Court of Appeal overrules Council's objection to driveway over park
Our Bartier Perry Bulletin of August 2012 dealt with the decision in Saad v City of Canterbury  NSWSC 389, where the Supreme Court made an order pursuant to s. 88K of the Conveyancing Act 1919 imposing a right of way over a park for the benefit of an adjoining parcel of land owned by Mr Saad. The decision was within existing principles, but the Council nevertheless appealed.
You may remember that Mr Saad’s property was landlocked, and he needed an easement across the adjoining park for access. The City of Canterbury had refused his request, but he was successful in the Supreme Court. We can now report that the Council failed in its appeal to the Court of Appeal, on all grounds, and the Council is now to pay Mr Saad’s costs.
The decision is an authoritative restatement of the principles in granting easements under s. 88K, and is also instructive in dealing with “public interest” issues.
There are some technicalities in the decision, but the message is that easements will be granted in order to facilitate the permitted use of property.
The park, Heynes Reserve, is owned by Canterbury Council and is classified both as a “park” and “community land” under the Local Government Act 1993.
In 2006, the Council zoned the land now owned by Mr Saad as residential 2(a) pursuant to the Canterbury Planning Scheme Ordinance knowing that the land was landlocked by neighbouring privately owned land and by Heynes Reserve. The Council also amended the Ordinance to require adequate vehicular access to be provided as part of any residential development of the land. In 2007, Mr Saad bought the land from the then RTA following a publicly listed tender.
When his request for an access easement was refused, Mr Saad appealed, successfully, and then the Council appealed.
The Council did not question the power of the Supreme Court to impose easements over community land, the precedent for which was established by Marshall v The Council of the City of Wollongong  NSWSC 137 and Etwell v Newcastle City Council  NSWSC 1165.
However, the Council contended that:
the easement was not reasonably necessary for the effective use or development of Mr Saad’s land;
the use of Mr Saad’s land, with the benefit of the easement, would be inconsistent with the public interest; and
the Court should not exercise its discretion to impose the easement.
On 6 August 2013, the Court of Appeal, led by Beazley P (with Meagher and Leeming JJA agreeing), dismissed the Council’s appeal with costs.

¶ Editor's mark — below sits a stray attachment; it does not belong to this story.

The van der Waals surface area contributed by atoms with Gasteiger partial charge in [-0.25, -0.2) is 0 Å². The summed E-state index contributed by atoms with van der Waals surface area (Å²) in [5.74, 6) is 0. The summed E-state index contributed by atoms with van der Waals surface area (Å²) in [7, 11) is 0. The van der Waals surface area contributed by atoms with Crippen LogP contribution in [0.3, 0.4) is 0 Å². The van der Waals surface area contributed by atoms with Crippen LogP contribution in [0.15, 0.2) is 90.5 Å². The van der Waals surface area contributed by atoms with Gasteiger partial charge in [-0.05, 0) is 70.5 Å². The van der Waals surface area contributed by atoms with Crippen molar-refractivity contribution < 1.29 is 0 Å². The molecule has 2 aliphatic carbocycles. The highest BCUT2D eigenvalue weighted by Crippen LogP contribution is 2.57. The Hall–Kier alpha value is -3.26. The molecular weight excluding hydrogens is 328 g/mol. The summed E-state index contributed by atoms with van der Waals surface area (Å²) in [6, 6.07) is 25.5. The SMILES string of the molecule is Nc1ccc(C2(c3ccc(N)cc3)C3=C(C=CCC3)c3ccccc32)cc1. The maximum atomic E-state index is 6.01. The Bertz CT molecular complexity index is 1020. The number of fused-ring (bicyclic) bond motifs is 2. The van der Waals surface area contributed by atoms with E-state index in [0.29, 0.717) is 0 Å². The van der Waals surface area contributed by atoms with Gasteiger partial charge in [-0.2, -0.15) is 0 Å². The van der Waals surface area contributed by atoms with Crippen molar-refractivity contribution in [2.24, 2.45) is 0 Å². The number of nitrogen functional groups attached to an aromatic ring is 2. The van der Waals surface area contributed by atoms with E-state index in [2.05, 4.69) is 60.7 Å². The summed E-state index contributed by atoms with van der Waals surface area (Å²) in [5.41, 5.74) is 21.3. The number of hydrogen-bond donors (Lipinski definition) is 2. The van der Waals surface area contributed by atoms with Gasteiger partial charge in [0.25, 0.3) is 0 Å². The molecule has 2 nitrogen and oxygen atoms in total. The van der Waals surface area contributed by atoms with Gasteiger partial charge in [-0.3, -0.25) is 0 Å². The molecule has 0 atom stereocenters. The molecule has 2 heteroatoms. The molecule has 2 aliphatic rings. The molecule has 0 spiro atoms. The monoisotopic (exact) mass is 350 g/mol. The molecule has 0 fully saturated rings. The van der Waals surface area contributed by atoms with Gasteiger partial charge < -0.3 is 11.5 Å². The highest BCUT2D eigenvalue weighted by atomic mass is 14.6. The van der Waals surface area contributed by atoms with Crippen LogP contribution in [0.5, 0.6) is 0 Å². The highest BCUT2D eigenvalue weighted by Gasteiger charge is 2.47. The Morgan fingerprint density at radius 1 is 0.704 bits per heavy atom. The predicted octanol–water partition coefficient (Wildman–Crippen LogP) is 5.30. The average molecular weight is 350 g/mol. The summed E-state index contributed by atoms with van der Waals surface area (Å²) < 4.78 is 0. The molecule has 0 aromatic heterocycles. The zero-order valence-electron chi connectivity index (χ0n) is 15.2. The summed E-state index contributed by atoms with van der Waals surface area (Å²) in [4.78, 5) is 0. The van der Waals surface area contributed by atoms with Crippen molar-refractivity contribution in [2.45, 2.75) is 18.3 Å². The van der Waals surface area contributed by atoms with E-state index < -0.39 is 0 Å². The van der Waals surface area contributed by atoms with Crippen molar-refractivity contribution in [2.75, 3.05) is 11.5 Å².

Although the decision of the Court does not change the law regarding the imposition of easements over community land, it is instructive on the matters which the Court will take into consideration in determining the three grounds of the Council’s appeal. There is value in reviewing the Court of Appeal’s rejection of the Council’s three arguments.
1. Was the easement reasonably necessary for the effective use or development of Mr Saad’s land?
The Court cannot impose an easement over land unless it is “reasonably necessary for the effective use or development of” the land that will have the benefit of the easement: s. 88K(1).
Beazley P held that the qualification for the necessity to be reasonable permits the Court to have regard to matters beyond the relatively absolute necessity for the effective use or development of the land to be benefited by the easement. The qualification calls for an assessment of that necessity having regard to all relevant matters, according to the criterion of reasonableness. This includes assessing the impact of the easement on the land to be burdened by the easement and the fact that ordering an easement detracts from the property rights of the owner of the land to be burdened by the easement.
Turning to the facts of this case, the easement burdened part of two lots which together comprised Heynes Reserve. The site of the easement covered an area of about 90 m2 out of the much larger park. The Council submitted that the grant of the easement would cause the effective loss of the whole of the smaller of the two lots. Beazley P rejected this submission because the Council accepted that if a driveway were built over the smaller lot, members of the public could still use that lot in the same way and for the same purposes as it is currently used. The only impediment would be the need for members of the public to move when vehicles were driven along the driveway. This was consistent with the nature of an easement which involves a shared use and occasional inconvenience to the owner of the burdened land and those entitled to use it.